The brand resurfaced in the United States shortly after the end of Prohibition. This 1935 advertisement in the Pittsburgh Press evidenced that Alex D.Shaw & Co. continued to act as their U.S. agent. By this time Shaw was located at 120 Broadway.

Diagio still produces the Black & White brand today. According to their web site it’s popular in India, South Africa, Latin America and the Caribbean.

I’ve found two cylindrical bottles embossed Buchanan’s Black & White Whiskey on the base of the shoulder. The bottles are both mouth blown with an applied finish and fit the 1902 to 1919 time period prior to Prohibition.

 

Pichel & Schwab, 174 Bedford Ave, Brooklyn NY

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The business of Pichel and Schwab was first listed in the Brooklyn directories around 1897 as “liquors” at 174 Bedford Avenue. They are not listed in 1895. The business was listed in the various Brooklyn Directories up through 1920.  Most listings labeled them as either “liquors” or “wine merchants.”

1900 census records list Adolph Pichel, Jacob Schwab and his son Daniel, all living at 174 Bedford Avenue, so it appears they were the founders of the business.

Up through 1907 the business listed a single address at 174 Bedford Avenue, then in 1909 they added a second location at 1351 Fulton Street. Both of these addresses were listed between 1909 and 1914. The directory classifications generally labeled the Bedford Avenue location as “wholesale liquors” or “wine merchants.” The Fulton Street location was simply labeled liquors so it was probably the retail store.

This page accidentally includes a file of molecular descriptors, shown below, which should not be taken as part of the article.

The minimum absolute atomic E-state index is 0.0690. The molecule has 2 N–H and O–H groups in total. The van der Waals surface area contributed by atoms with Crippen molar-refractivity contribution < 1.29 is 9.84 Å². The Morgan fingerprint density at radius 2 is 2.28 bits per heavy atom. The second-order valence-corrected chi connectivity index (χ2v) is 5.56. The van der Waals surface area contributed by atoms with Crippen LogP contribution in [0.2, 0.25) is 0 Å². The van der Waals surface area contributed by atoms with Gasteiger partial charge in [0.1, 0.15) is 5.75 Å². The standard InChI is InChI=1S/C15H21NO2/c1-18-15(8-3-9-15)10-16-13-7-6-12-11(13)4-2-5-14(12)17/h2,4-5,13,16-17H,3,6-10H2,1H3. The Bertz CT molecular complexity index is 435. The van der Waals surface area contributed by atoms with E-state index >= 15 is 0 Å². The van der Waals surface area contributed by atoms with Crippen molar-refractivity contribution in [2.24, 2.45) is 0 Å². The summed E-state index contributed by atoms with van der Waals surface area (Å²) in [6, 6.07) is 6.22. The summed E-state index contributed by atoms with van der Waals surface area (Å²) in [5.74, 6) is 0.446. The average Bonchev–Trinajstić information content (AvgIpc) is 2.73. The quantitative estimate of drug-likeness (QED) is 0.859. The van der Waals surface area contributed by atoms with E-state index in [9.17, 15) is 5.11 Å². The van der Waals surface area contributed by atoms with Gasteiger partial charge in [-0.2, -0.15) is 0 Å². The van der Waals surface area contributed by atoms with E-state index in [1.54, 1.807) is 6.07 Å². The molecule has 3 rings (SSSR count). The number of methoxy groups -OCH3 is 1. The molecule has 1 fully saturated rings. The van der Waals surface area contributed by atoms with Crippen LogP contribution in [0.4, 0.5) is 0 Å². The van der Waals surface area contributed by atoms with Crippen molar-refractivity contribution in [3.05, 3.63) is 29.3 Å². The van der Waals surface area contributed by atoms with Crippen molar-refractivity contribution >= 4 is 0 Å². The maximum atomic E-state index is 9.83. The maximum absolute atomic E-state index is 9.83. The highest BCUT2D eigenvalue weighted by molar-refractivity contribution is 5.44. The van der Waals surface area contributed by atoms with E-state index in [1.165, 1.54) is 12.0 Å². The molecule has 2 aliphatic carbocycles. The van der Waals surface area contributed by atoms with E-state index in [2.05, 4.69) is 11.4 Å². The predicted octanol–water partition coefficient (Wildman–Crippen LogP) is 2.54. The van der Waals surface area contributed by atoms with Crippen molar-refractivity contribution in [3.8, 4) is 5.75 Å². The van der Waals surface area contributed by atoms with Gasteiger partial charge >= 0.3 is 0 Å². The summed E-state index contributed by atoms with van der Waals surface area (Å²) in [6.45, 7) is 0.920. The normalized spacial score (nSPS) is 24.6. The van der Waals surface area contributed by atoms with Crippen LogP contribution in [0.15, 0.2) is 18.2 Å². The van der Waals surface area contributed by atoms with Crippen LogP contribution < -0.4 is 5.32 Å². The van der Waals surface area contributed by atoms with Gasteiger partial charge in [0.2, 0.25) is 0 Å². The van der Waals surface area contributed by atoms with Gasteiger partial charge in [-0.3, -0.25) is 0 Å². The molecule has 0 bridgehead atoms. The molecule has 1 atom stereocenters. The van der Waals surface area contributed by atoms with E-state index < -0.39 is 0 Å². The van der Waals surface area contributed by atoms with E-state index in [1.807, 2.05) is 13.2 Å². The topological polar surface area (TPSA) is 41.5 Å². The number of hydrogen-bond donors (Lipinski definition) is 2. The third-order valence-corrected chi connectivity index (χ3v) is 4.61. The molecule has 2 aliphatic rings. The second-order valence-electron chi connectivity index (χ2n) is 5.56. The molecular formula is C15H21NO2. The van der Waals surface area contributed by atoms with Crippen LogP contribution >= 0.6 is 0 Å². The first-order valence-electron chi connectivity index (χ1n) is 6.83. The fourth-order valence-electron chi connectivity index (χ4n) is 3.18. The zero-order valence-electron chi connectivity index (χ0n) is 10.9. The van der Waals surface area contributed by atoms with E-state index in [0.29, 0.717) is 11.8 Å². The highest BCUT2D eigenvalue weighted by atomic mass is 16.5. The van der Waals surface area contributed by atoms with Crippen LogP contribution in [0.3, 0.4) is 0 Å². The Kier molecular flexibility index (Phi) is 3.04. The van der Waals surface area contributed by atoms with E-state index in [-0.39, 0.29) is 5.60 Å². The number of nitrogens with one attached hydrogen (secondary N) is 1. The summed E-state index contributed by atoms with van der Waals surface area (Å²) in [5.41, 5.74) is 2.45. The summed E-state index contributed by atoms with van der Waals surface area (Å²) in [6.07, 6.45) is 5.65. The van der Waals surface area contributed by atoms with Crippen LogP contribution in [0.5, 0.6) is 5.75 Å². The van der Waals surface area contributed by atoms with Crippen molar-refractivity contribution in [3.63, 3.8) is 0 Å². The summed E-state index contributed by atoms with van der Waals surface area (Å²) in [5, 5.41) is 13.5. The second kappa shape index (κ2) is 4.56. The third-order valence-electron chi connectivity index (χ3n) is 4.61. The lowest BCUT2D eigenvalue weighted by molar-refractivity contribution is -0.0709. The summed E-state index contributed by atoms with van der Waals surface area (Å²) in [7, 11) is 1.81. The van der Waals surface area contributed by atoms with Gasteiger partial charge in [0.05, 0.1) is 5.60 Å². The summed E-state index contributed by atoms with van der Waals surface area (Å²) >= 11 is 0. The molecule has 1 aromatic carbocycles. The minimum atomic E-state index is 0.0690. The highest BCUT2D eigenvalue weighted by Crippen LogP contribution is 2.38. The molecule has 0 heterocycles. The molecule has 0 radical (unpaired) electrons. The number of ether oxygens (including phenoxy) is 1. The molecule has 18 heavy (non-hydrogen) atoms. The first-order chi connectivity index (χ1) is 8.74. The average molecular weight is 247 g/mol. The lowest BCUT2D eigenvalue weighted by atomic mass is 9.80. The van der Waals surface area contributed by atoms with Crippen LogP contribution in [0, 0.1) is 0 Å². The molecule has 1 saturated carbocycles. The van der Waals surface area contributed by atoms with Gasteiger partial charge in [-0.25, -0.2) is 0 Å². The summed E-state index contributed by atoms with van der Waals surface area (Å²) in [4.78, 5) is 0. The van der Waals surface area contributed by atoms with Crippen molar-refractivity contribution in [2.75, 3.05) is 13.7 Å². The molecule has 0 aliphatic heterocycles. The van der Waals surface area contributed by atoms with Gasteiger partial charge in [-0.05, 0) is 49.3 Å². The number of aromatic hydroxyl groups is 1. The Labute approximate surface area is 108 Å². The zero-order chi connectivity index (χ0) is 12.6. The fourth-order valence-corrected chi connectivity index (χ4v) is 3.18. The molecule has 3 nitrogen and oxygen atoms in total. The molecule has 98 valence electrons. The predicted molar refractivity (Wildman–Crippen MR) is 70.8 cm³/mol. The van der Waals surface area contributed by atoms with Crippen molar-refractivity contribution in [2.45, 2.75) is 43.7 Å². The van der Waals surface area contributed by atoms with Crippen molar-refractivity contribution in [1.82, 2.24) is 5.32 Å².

The 1910 census records showed Adolph Pichel living on Bedford Ave and Daniel Schwab living on Fulton Street. Based on this I assume it was a relatively small operation with each living at or above one of the stores.

Over the years, they occasionally  listed other addresses as well including: Metropolitan Ave., corner of Graham and 48 Sumpter. I assume these were also retail locations.

In 1915 they dropped the Bedford Avenue address and just listed the single location on Fulton Street. By 1920 the business had moved to 278 Ralph Avenue, also in Brooklyn.

The business was almost certainly a victim of National Prohibition. The February, 1920 telephone book listed Pichel & Schwab, liquors, at 278 Ralph Avenue. Three months later, in the May listings, the business name had  changed to Pichel Products and 1920 census records listed Adolph Pichel’s occupation as “wholesale merchant – candy.”

Daniel Schwab was also included in the 1920 census with no occupation. By 1930 he was in the oil business

One of the products they were associated with was King David’s Monogram Whiskey. A Pichel and Schwab shot glass, exhibited on e-bay, advertised both the Bedford Avenue and Fulton Street addresses.

The building at 174 Bedford has recently been razed. In 2015 a new building was under construction there.

The bottle I found looks like a pretty common champagne style beer bottle. Based on the above research, it may have contained wine or at some point they also bottled beer. The bottle has a tooled blob finish (12 oz) embossed with the Bedford Ave address.